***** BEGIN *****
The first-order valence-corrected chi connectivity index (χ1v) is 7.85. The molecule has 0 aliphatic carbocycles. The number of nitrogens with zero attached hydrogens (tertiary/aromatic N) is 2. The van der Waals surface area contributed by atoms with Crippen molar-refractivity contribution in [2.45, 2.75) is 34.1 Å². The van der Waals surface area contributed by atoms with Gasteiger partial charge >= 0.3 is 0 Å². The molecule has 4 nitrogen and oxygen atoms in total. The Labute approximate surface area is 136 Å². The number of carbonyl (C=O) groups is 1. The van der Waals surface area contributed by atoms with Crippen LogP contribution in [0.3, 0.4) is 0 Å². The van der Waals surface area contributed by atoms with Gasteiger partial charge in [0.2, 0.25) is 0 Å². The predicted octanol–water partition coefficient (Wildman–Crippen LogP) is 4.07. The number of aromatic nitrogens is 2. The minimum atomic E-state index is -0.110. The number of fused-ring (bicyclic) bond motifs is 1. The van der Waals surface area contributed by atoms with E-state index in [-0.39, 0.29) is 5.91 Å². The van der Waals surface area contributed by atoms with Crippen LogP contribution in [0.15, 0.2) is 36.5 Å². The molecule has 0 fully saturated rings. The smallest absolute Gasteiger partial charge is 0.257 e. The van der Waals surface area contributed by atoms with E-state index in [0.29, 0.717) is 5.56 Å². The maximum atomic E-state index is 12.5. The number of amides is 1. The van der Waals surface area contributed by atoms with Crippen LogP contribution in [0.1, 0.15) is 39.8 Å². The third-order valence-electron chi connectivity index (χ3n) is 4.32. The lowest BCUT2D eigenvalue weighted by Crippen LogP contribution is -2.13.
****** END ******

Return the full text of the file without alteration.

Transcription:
The first-order valence-corrected chi connectivity index (χ1v) is 7.85. The molecule has 0 aliphatic carbocycles. The number of nitrogens with zero attached hydrogens (tertiary/aromatic N) is 2. The van der Waals surface area contributed by atoms with Crippen molar-refractivity contribution in [2.45, 2.75) is 34.1 Å². The van der Waals surface area contributed by atoms with Gasteiger partial charge >= 0.3 is 0 Å². The molecule has 4 nitrogen and oxygen atoms in total. The Labute approximate surface area is 136 Å². The number of carbonyl (C=O) groups is 1. The van der Waals surface area contributed by atoms with Crippen LogP contribution in [0.3, 0.4) is 0 Å². The van der Waals surface area contributed by atoms with Gasteiger partial charge in [0.2, 0.25) is 0 Å². The predicted octanol–water partition coefficient (Wildman–Crippen LogP) is 4.07. The number of aromatic nitrogens is 2. The minimum atomic E-state index is -0.110. The number of fused-ring (bicyclic) bond motifs is 1. The van der Waals surface area contributed by atoms with E-state index in [-0.39, 0.29) is 5.91 Å². The van der Waals surface area contributed by atoms with Crippen LogP contribution in [0.15, 0.2) is 36.5 Å². The molecule has 0 fully saturated rings. The smallest absolute Gasteiger partial charge is 0.257 e. The van der Waals surface area contributed by atoms with E-state index in [0.29, 0.717) is 5.56 Å². The maximum atomic E-state index is 12.5. The number of amides is 1. The van der Waals surface area contributed by atoms with Crippen LogP contribution in [0.1, 0.15) is 39.8 Å². The third-order valence-electron chi connectivity index (χ3n) is 4.32. The lowest BCUT2D eigenvalue weighted by Crippen LogP contribution is -2.13.